The rapid evolution of the workplace

Where, when and how people work has potentially changed forever. Comms Business examines what lies ahead for the workplace of the future.

Working permanently from an office and travelling to every business meeting seems a distant memory for many. Technology provides a proven, viable alternative where jumping on a video call is now a natural everyday experience. Will hybrid working, where employees work between homes and offices, begin to dominate? What challenges and opportunities does this provide the Channel?

For Tony Martino, CEO, Tollring, hybrid working has put organisations into a “massive flux”. He highlighted, “With another winter to contend with, hybrid strategies will continue to face instability for the foreseeable future. What bosses think about remote or hybrid working may be very different to their workers. The key it to avoid conflict between employers and their employees.”

He said that employers need to adopt a new level of flexibility and understanding to support their people. “Those who have come straight from university will never have experienced a different way of working and will have distinct expectations. Business leaders must understand their needs and provide team leaders with the tools to manage both the new joiners and long-standing team members through their different roles.

“Decisions should be based on data and evidence. Business leaders need to know how effective their people are, the impact on customers and if everyone is working towards the end game of the business. By empowering leaders with data and knowledge, they will know if the hybrid model is working or use the data to support any decisions if it is not working.”

Richard Thomas, founder and CEO of Highlight, agreed a clear picture is yet to emerge. He said, “The real bottom line is no-one knows yet what the future of work looks like, except that it won’t look like it did two years ago. Everyone’s trying to be a pundit and predict it, but the pendulum is going to take a long time to find equilibrium.”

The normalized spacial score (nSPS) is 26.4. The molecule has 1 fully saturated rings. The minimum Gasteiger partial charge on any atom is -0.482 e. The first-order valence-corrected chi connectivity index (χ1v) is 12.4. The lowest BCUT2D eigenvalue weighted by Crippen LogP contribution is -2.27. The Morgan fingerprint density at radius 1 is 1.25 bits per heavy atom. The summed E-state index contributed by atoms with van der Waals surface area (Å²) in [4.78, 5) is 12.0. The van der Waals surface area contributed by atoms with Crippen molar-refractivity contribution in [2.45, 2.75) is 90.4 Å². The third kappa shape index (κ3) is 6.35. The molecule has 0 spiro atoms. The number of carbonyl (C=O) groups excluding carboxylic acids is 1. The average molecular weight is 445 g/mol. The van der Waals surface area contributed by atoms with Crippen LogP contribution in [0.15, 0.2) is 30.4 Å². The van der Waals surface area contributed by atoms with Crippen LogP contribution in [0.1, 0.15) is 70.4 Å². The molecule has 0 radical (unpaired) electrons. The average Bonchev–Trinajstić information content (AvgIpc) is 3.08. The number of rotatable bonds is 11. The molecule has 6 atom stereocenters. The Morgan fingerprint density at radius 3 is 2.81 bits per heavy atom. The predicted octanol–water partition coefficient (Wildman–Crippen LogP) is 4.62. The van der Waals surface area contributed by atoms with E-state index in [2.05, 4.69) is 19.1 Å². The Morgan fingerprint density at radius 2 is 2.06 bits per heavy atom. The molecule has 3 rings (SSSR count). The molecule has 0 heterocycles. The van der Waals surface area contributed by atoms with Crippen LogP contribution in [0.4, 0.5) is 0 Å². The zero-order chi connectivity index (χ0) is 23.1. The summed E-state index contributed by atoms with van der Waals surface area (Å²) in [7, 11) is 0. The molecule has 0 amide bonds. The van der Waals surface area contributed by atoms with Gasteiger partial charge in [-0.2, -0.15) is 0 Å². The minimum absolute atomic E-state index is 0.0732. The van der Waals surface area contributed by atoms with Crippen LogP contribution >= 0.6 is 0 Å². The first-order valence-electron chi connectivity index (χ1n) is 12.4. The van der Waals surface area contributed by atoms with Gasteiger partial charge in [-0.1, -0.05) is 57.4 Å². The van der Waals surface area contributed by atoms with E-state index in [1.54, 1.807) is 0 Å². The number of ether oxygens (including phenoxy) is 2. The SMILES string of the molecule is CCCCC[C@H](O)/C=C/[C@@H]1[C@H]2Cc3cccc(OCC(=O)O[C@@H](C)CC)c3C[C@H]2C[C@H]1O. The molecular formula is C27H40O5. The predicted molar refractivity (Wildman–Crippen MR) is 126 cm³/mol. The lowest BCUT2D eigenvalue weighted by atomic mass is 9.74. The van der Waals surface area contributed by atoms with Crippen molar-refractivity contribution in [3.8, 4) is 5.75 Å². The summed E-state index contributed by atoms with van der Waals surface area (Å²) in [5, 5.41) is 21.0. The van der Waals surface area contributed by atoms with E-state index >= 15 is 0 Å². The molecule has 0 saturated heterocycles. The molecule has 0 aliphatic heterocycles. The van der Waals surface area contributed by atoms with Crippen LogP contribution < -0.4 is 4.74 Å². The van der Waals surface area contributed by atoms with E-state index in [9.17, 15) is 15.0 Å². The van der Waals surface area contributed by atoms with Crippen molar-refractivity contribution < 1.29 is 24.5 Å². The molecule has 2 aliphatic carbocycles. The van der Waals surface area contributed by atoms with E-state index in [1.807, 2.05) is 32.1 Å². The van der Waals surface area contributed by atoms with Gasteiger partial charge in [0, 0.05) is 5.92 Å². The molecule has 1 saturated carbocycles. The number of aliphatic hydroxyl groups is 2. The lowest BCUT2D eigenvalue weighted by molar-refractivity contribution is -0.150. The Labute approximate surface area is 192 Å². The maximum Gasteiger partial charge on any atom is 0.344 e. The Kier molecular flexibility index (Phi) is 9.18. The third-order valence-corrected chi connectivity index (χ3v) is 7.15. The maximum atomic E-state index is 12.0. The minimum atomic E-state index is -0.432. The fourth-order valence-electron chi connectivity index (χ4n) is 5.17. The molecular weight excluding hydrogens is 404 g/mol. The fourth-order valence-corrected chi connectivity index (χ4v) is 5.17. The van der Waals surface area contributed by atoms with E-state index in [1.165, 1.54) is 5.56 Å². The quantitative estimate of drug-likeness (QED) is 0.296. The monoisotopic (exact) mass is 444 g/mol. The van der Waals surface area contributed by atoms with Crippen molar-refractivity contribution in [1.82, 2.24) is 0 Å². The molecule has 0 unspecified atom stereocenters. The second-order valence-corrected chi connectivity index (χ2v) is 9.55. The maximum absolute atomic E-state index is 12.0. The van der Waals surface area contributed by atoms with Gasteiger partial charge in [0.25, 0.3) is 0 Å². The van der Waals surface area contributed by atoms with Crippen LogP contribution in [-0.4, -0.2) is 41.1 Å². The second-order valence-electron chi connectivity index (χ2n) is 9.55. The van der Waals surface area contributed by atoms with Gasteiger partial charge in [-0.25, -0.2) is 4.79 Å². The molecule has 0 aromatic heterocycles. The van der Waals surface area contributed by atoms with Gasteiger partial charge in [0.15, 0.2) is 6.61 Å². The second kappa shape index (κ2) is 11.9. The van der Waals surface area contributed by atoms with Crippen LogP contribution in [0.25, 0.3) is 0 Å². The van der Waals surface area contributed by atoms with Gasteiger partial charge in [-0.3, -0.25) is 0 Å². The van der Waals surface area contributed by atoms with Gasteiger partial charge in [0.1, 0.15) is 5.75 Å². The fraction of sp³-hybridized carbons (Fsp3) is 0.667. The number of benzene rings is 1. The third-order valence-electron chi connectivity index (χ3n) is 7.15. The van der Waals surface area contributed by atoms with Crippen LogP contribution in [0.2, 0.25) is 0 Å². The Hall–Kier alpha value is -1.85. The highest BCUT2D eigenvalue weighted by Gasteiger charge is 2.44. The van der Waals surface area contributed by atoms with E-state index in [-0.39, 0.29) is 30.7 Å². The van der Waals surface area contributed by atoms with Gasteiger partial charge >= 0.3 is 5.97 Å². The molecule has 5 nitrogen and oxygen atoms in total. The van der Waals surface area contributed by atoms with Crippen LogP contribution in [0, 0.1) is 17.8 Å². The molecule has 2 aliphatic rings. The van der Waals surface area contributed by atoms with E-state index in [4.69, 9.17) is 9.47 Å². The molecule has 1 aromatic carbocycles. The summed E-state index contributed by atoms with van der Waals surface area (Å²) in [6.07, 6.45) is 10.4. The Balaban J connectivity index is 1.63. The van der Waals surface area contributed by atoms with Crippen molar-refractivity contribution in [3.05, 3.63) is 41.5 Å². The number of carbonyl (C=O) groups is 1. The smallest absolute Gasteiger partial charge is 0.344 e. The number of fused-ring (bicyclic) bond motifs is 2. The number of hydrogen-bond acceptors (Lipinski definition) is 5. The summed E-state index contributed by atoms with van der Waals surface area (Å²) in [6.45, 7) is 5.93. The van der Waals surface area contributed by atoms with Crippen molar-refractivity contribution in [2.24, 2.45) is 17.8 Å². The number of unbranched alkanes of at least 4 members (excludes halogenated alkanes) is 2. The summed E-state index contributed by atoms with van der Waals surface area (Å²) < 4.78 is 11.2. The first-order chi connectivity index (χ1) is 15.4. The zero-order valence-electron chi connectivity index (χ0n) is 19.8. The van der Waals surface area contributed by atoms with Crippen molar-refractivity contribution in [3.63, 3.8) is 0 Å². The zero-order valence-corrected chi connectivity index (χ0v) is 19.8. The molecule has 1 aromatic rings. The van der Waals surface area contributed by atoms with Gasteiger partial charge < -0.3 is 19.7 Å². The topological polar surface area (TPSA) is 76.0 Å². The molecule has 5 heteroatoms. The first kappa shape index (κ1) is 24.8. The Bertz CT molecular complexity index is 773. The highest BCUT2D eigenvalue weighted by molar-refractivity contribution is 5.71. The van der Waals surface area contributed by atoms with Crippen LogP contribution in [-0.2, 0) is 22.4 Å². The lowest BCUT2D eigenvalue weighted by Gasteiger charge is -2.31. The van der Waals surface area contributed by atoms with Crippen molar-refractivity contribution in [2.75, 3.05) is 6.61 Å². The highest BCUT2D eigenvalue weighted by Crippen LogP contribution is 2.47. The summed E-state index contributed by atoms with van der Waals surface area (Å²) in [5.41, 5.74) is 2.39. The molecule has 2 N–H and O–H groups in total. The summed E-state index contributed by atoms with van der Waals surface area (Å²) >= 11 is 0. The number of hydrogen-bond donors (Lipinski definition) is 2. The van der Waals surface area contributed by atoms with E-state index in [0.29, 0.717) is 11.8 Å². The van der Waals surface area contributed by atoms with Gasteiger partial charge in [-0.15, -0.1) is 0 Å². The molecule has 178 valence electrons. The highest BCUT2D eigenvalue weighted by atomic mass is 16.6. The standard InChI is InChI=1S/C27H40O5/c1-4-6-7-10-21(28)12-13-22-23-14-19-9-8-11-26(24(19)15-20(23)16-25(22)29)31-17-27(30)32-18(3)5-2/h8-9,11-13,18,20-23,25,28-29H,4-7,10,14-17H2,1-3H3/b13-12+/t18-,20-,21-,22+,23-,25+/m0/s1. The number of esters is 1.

Jeff May, sales director for the UK, Konftel, is in no doubt communication technology is going to play an even deeper role in the workplace of the future, with more meetings taking place remotely. This will require more online meeting facilities across more rooms and even at people’s desks. He explained, “A lot of people are now returning to offices but others will not be present all the time. Hybrid working is the future and workplaces need to adapt and be ready. The way people work is now much more flexible and fluid. The pandemic has propelled pre-existing trends further forward and there’s no going back. Video meetings are now a part of everyday working life. Even business critical meetings are and will increasingly be held virtually, rather than always in person.”

Cherie Howlett, CMO, Jola, said companies have realised that it’s possible to run businesses from home which in some cases is more cost-effective and environmentally friendly too. “Jola, like many companies in the channel, offer flexible working allowing individuals to choose whether to work from home or in the office. Those going into the office can now book hot-desks using our new booking app to ensure a safe working environment. Our sales teams have been very successful training partners remotely. Many of our partners prefer it, as it saves them time and they no longer have to travel.